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Exclusive: China's WuXi AppTec shared US client's data with Beijing, US intelligence officials told senators

Post Time:2024-03-29 Source:Reuters Author:Michael Martina, Michael Erman and Karen Freifeld Views:

March 28 (Reuters) - U.S. intelligence officials in late February told senators working on a biotech security bill that Chinese pharmaceutical firm WuXi AppTec (603259.SS) had transferred U.S. intellectual property to Beijing without consent, according to two sources.

The U.S. government is concerned that certain Chinese biotech companies are contributing technology or research and development for use by China's military, and the proposed legislation would restrict U.S. government funds going to those Chinese companies.

The classified briefing to about a dozen senators was led by the FBI, the State Department and the Office of the Director of National Intelligence. Those officials said that WuXi AppTec and other Chinese entities had engaged in activity in the U.S. contrary to U.S. national security interests, the sources said on condition of anonymity.

Among the agencies' concerns was information reflected in recent intelligence reporting that WuXi AppTec transferred a U.S. client's intellectual property to Chinese authorities without consent, the two sources said.

The sources did not reveal the name of the client or the nature of the information due to the sensitivity of the classified material.

They declined to comment further on the briefing's contents.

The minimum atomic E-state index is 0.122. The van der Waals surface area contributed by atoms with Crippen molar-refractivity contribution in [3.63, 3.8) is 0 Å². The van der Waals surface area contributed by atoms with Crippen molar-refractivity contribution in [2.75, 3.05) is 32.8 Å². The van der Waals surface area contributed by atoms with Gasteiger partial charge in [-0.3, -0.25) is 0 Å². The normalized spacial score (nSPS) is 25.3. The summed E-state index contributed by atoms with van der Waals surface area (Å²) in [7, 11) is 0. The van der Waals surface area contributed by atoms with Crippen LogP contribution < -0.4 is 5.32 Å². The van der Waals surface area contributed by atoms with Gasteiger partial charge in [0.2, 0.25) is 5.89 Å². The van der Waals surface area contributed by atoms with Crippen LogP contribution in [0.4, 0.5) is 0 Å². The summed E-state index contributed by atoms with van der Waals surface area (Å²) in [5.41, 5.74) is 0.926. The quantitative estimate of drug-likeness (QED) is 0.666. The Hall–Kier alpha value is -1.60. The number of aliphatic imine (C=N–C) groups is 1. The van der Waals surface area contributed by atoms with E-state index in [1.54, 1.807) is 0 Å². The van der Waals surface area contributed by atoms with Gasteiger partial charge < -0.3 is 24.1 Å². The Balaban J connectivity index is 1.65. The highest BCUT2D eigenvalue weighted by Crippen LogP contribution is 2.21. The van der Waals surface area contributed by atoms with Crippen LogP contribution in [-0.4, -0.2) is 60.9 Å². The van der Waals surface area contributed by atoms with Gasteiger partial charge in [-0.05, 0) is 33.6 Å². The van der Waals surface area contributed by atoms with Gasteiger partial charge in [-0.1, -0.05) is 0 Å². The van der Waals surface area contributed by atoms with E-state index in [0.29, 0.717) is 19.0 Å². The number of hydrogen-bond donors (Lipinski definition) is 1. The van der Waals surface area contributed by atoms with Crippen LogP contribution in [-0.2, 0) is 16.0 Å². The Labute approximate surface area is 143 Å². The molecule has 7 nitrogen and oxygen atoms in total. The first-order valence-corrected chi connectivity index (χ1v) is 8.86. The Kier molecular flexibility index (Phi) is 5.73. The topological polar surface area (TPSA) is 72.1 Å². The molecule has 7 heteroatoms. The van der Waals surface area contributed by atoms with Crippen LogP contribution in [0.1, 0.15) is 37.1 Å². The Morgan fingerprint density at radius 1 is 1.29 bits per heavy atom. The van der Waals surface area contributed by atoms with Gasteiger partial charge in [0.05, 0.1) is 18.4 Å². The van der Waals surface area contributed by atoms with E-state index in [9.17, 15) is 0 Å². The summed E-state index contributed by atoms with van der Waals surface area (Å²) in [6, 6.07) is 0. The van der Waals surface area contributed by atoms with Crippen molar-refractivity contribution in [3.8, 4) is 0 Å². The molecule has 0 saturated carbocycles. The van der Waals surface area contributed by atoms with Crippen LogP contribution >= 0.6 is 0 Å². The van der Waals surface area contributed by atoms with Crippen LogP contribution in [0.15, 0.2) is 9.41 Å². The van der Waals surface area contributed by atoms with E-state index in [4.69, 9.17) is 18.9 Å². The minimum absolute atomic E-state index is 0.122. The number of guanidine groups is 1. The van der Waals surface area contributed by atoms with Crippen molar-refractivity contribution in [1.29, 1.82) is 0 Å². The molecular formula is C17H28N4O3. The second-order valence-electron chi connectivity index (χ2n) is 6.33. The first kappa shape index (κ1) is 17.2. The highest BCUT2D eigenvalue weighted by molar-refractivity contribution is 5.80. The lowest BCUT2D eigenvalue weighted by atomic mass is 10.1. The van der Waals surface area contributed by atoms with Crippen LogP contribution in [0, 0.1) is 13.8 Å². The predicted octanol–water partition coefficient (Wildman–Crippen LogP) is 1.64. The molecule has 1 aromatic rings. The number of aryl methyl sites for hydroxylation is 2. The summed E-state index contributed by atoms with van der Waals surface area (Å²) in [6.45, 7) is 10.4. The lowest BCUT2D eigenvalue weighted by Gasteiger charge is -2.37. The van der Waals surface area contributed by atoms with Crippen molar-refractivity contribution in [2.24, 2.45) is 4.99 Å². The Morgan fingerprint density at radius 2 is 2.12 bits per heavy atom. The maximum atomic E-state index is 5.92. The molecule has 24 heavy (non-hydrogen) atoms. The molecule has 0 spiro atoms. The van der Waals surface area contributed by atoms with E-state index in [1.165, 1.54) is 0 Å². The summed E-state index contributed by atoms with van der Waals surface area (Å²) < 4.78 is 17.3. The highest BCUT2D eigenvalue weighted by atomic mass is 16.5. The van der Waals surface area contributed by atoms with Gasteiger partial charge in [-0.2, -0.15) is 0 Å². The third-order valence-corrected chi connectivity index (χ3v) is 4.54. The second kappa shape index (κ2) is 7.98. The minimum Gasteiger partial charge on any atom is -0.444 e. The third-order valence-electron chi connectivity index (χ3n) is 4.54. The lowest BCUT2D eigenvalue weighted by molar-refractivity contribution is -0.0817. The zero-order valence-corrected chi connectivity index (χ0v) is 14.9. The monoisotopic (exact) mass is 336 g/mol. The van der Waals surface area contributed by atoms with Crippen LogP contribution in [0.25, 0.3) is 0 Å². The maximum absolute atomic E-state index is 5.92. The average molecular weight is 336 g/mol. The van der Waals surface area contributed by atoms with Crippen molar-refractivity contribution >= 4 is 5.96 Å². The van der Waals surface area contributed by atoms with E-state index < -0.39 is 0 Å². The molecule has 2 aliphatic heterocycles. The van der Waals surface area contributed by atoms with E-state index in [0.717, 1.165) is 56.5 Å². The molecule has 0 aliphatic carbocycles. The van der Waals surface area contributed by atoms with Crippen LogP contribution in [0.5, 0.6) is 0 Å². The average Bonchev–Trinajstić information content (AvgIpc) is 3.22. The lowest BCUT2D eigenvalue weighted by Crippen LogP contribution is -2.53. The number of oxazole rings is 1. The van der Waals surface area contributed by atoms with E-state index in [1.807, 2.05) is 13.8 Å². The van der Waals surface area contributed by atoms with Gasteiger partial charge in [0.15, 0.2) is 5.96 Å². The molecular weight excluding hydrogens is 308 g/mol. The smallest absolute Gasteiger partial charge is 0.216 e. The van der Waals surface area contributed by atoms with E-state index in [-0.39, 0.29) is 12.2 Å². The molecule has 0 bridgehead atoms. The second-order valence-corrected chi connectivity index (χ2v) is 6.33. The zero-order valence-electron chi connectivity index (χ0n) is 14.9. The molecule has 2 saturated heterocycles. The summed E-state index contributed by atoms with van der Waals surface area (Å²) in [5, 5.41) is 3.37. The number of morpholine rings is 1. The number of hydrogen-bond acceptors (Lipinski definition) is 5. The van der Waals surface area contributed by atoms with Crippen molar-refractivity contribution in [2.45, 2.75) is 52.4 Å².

A WuXi AppTec spokesperson said: "We are not aware of any unauthorized transfers by WuXi AppTec of any U.S. client's data or intellectual property to China. Safeguarding our customers' information is of the utmost importance to us, and we store it in keeping with their direction."

WuXi AppTec "respects and fully complies" with the requirements of U.S. federal and state authorities, the spokesperson said.

The FBI, the Office of the Director of National Intelligence and the State Department declined to comment.

China's embassy in Washington said Congress' claims that WuXi AppTec posed a national security threat were unwarranted.

"If anyone believes that WuXi AppTec or its related companies have violated laws regarding intellectual property rights, they should provide convincing evidence to support their claims," the embassy said.

After the Reuters story was published, Hong Kong listed Wuxi shares pared earlier gains of nearly 5% to trade 1% higher, while Shanghai-listed shares were up 0.4%.

The briefing came as the Senate's homeland security committee was considering the proposed Prohibiting Foreign Access to American Genetic Information Act of 2024 that could restrict business with Chinese biotech companies on national security grounds.

A committee aide for Democratic Senator Gary Peters, who heads the bipartisan homeland security committee, confirmed to Reuters that lawmakers received a recent briefing "to discuss the underlying biosecurity threats that the bill is trying to address so that members were well informed."